Swedish state-owned mining company LKAB said it had found Europe’s largest known deposit of rare earths close to Kiruna, the country’s northernmost town.
The discovery could help the continent break away from China’s dominance in the sector. The nation produces about 98% of the group of 17 minerals used in electric vehicles (EVs), portable electronics, wind turbines and military equipment.
The Per Geijer deposit, just north of the company’s largest iron ore mine in the Swedish Arctic, is estimated to contain more than 1 million tonnes of rare earths, LKAB said.
Work is still in an exploratory phase, the miner noted, and the full extent of the deposit is not known.
“It will be at least 10 to 15 years before we can actually begin mining and deliver raw materials to the market,” chief executive officer Jan Mostrom said in the statement, citing a timeline derived from other permitting processes in the industry.
LKAB plans an application for an exploration concession this year, before seeking permits.
Mostrom called on the European Commission to speed up and streamline those processes as part of its Critical Raw Materials Act, which is expected to be announced in March this year.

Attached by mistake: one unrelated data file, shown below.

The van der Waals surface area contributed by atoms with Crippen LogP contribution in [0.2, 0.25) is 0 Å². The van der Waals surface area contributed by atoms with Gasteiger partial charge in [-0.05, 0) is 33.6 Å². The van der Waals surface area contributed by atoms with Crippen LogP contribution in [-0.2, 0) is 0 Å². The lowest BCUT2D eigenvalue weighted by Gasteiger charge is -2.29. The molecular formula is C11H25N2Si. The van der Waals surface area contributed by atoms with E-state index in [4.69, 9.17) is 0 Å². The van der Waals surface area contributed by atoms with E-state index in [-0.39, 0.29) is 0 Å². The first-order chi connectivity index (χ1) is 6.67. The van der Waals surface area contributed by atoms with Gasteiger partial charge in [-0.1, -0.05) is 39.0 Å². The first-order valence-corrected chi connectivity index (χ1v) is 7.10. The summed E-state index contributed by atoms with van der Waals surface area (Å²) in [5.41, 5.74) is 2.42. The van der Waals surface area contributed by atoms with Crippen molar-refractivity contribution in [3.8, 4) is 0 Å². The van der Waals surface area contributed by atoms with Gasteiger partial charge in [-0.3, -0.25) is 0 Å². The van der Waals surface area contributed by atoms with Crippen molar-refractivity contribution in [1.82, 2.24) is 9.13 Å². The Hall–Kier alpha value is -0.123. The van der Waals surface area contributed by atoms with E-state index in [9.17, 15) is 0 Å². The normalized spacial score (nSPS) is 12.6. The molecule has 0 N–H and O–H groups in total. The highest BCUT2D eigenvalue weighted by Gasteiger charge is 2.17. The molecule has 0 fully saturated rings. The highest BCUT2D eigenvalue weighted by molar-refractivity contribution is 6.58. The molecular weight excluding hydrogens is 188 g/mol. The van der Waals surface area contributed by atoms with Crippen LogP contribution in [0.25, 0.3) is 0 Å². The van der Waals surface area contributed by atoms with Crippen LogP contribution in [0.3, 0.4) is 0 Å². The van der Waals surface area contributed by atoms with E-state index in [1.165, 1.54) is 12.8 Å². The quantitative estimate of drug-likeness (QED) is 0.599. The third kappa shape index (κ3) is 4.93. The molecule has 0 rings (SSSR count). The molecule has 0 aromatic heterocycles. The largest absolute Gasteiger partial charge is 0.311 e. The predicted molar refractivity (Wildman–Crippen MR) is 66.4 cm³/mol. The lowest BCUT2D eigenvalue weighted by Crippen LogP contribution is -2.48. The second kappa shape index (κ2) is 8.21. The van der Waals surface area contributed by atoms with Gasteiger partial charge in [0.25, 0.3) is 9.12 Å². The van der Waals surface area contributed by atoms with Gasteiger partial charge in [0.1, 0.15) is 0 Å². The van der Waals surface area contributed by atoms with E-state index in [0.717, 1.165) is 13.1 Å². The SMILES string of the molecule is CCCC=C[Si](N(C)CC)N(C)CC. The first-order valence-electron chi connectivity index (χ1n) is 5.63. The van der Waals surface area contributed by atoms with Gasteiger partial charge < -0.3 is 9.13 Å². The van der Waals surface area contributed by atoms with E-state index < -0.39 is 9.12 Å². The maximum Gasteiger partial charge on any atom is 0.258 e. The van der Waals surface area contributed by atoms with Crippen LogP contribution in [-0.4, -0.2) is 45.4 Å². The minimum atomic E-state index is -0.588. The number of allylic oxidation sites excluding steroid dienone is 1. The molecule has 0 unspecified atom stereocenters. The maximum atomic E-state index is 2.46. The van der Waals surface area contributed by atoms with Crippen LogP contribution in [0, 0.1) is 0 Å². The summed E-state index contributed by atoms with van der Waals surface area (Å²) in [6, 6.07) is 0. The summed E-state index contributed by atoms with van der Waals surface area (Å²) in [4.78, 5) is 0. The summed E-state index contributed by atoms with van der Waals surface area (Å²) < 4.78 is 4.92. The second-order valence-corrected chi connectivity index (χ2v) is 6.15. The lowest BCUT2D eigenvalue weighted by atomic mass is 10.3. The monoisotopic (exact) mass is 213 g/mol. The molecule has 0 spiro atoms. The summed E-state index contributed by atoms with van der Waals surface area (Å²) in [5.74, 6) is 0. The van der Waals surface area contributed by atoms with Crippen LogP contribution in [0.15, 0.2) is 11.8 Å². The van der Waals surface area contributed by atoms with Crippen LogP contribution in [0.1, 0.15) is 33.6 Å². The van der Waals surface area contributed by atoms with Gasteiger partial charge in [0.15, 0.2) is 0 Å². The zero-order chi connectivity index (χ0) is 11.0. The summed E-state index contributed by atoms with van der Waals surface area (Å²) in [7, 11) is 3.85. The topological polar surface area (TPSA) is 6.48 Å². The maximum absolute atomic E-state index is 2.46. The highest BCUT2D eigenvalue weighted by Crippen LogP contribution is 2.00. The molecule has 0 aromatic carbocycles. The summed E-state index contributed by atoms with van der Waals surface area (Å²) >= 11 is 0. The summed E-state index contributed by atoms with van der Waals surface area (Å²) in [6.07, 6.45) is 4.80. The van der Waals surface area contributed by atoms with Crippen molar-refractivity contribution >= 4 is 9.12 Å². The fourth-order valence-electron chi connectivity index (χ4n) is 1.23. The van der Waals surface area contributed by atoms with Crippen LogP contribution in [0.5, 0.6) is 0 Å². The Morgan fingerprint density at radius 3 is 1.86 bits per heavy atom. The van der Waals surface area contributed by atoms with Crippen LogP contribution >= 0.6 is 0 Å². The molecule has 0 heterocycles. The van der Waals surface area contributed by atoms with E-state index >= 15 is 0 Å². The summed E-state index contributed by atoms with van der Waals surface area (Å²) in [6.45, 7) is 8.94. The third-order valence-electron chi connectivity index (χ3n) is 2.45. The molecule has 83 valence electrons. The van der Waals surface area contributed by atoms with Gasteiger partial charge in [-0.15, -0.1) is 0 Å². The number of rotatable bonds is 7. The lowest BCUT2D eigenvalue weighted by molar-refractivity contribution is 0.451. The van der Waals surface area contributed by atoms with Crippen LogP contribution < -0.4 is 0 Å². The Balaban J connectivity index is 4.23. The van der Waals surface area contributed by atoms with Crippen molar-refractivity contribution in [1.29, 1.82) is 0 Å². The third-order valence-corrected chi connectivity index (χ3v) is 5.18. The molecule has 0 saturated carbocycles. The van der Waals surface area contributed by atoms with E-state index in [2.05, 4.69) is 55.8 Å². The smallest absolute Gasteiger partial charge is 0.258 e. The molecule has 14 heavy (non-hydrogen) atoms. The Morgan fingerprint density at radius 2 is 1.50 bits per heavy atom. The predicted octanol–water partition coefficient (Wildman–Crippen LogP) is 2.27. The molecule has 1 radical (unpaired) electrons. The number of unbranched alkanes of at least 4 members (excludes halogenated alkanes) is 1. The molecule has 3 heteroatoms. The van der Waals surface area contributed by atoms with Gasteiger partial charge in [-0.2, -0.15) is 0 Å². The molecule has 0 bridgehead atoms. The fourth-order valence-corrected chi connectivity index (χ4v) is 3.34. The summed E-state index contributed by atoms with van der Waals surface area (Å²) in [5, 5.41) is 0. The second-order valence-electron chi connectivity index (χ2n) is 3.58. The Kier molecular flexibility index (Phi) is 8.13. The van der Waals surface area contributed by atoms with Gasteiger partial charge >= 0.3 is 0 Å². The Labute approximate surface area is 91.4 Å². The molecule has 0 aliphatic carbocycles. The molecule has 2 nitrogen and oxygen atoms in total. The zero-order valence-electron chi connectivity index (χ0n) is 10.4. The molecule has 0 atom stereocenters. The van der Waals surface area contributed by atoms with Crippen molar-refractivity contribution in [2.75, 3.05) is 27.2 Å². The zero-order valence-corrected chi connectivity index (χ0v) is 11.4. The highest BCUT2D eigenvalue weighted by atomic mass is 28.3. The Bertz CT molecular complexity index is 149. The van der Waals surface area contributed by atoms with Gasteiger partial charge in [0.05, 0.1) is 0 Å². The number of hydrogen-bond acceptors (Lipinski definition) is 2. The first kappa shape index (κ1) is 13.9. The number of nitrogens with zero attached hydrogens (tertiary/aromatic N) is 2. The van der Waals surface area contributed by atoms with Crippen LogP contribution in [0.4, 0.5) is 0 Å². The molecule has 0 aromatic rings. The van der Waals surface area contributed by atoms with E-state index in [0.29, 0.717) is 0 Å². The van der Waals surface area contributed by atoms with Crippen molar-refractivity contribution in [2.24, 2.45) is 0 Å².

Sweden plays a key role in the European Union’s renewable energy ambitions, already supplying about 90% of the continent’s iron ore. Most of the steelmaking commodity is mined at LKAB’s operations.
The EU considers rare earths to be among the most critical resources for the region.
“Electrification, the EU’s self-sufficiency and independence from Russia and China will begin in the mine,” Sweden’s minister in charge of energy and business said in the statement.
Sweden, which currently holds the rotating presidency of the EU, has invited bloc’s representatives for a two-day summit in Kiruna. The town grabbed headlines in the late 2010’s as it was moved in its entirety to accommodate the growth of the namesake operation, which is the largest underground iron ore mine.